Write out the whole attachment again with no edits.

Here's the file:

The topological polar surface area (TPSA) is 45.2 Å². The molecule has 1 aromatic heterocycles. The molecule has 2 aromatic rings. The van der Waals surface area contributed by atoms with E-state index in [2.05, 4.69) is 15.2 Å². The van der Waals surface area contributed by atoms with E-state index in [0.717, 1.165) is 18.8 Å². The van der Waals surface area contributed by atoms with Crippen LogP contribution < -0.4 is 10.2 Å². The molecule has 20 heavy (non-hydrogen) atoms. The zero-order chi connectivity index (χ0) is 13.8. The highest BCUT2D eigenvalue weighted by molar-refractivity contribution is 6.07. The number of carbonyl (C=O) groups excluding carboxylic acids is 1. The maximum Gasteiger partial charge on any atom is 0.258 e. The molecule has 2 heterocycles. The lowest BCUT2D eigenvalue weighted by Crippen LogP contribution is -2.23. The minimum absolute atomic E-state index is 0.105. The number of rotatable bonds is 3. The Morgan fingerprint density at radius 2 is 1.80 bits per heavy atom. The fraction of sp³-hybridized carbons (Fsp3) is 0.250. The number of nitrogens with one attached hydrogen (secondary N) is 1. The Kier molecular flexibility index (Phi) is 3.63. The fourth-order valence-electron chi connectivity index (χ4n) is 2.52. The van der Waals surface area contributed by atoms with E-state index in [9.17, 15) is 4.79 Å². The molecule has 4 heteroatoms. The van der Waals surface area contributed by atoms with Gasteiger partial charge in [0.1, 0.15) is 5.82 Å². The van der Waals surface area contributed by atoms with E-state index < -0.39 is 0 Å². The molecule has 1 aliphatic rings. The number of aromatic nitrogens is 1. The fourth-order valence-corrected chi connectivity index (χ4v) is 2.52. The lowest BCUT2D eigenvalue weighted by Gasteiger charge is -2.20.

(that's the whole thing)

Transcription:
The topological polar surface area (TPSA) is 45.2 Å². The molecule has 1 aromatic heterocycles. The molecule has 2 aromatic rings. The van der Waals surface area contributed by atoms with E-state index in [2.05, 4.69) is 15.2 Å². The van der Waals surface area contributed by atoms with E-state index in [0.717, 1.165) is 18.8 Å². The van der Waals surface area contributed by atoms with Crippen LogP contribution < -0.4 is 10.2 Å². The molecule has 20 heavy (non-hydrogen) atoms. The zero-order chi connectivity index (χ0) is 13.8. The highest BCUT2D eigenvalue weighted by molar-refractivity contribution is 6.07. The number of carbonyl (C=O) groups excluding carboxylic acids is 1. The maximum Gasteiger partial charge on any atom is 0.258 e. The molecule has 2 heterocycles. The lowest BCUT2D eigenvalue weighted by Crippen LogP contribution is -2.23. The minimum absolute atomic E-state index is 0.105. The number of rotatable bonds is 3. The Morgan fingerprint density at radius 2 is 1.80 bits per heavy atom. The fraction of sp³-hybridized carbons (Fsp3) is 0.250. The number of nitrogens with one attached hydrogen (secondary N) is 1. The Kier molecular flexibility index (Phi) is 3.63. The fourth-order valence-electron chi connectivity index (χ4n) is 2.52. The van der Waals surface area contributed by atoms with E-state index in [9.17, 15) is 4.79 Å². The molecule has 4 heteroatoms. The van der Waals surface area contributed by atoms with Gasteiger partial charge in [0.1, 0.15) is 5.82 Å². The van der Waals surface area contributed by atoms with E-state index < -0.39 is 0 Å². The molecule has 1 aliphatic rings. The number of aromatic nitrogens is 1. The fourth-order valence-corrected chi connectivity index (χ4v) is 2.52. The lowest BCUT2D eigenvalue weighted by Gasteiger charge is -2.20.